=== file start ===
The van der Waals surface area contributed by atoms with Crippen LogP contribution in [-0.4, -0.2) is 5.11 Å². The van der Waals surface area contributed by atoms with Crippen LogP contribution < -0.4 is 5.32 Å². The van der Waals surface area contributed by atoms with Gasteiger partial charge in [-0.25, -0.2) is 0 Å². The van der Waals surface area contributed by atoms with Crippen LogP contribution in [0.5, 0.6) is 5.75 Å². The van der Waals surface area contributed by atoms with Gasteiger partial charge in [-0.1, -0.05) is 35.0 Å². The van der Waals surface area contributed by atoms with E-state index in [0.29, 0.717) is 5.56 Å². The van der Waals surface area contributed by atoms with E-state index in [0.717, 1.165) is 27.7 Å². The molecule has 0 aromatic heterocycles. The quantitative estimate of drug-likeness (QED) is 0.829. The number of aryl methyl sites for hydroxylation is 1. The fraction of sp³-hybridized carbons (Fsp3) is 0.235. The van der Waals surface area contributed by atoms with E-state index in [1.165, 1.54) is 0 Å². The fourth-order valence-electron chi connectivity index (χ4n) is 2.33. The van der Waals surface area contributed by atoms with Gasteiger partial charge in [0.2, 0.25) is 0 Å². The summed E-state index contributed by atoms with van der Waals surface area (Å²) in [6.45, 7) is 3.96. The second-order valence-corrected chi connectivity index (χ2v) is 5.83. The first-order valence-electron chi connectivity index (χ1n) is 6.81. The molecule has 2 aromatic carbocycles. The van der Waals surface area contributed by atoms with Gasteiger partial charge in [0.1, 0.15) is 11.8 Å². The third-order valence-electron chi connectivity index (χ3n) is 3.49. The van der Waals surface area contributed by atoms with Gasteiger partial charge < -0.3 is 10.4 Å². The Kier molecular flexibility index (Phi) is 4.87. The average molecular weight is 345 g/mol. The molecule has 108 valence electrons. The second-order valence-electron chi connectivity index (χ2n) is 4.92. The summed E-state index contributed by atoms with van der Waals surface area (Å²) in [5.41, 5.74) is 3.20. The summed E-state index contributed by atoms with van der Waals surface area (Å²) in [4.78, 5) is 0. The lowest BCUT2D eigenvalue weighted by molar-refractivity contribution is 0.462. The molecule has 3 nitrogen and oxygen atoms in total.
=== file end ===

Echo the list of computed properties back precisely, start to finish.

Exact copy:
The van der Waals surface area contributed by atoms with Crippen LogP contribution in [-0.4, -0.2) is 5.11 Å². The van der Waals surface area contributed by atoms with Crippen LogP contribution < -0.4 is 5.32 Å². The van der Waals surface area contributed by atoms with Gasteiger partial charge in [-0.25, -0.2) is 0 Å². The van der Waals surface area contributed by atoms with Crippen LogP contribution in [0.5, 0.6) is 5.75 Å². The van der Waals surface area contributed by atoms with Gasteiger partial charge in [-0.1, -0.05) is 35.0 Å². The van der Waals surface area contributed by atoms with E-state index in [0.29, 0.717) is 5.56 Å². The van der Waals surface area contributed by atoms with E-state index in [0.717, 1.165) is 27.7 Å². The molecule has 0 aromatic heterocycles. The quantitative estimate of drug-likeness (QED) is 0.829. The number of aryl methyl sites for hydroxylation is 1. The fraction of sp³-hybridized carbons (Fsp3) is 0.235. The van der Waals surface area contributed by atoms with E-state index in [1.165, 1.54) is 0 Å². The fourth-order valence-electron chi connectivity index (χ4n) is 2.33. The van der Waals surface area contributed by atoms with Gasteiger partial charge in [0.2, 0.25) is 0 Å². The summed E-state index contributed by atoms with van der Waals surface area (Å²) in [6.45, 7) is 3.96. The second-order valence-corrected chi connectivity index (χ2v) is 5.83. The first-order valence-electron chi connectivity index (χ1n) is 6.81. The molecule has 2 aromatic carbocycles. The van der Waals surface area contributed by atoms with Gasteiger partial charge in [0.1, 0.15) is 11.8 Å². The third-order valence-electron chi connectivity index (χ3n) is 3.49. The van der Waals surface area contributed by atoms with Gasteiger partial charge < -0.3 is 10.4 Å². The Kier molecular flexibility index (Phi) is 4.87. The average molecular weight is 345 g/mol. The molecule has 108 valence electrons. The second-order valence-electron chi connectivity index (χ2n) is 4.92. The summed E-state index contributed by atoms with van der Waals surface area (Å²) in [5.41, 5.74) is 3.20. The summed E-state index contributed by atoms with van der Waals surface area (Å²) in [4.78, 5) is 0. The lowest BCUT2D eigenvalue weighted by molar-refractivity contribution is 0.462. The molecule has 3 nitrogen and oxygen atoms in total.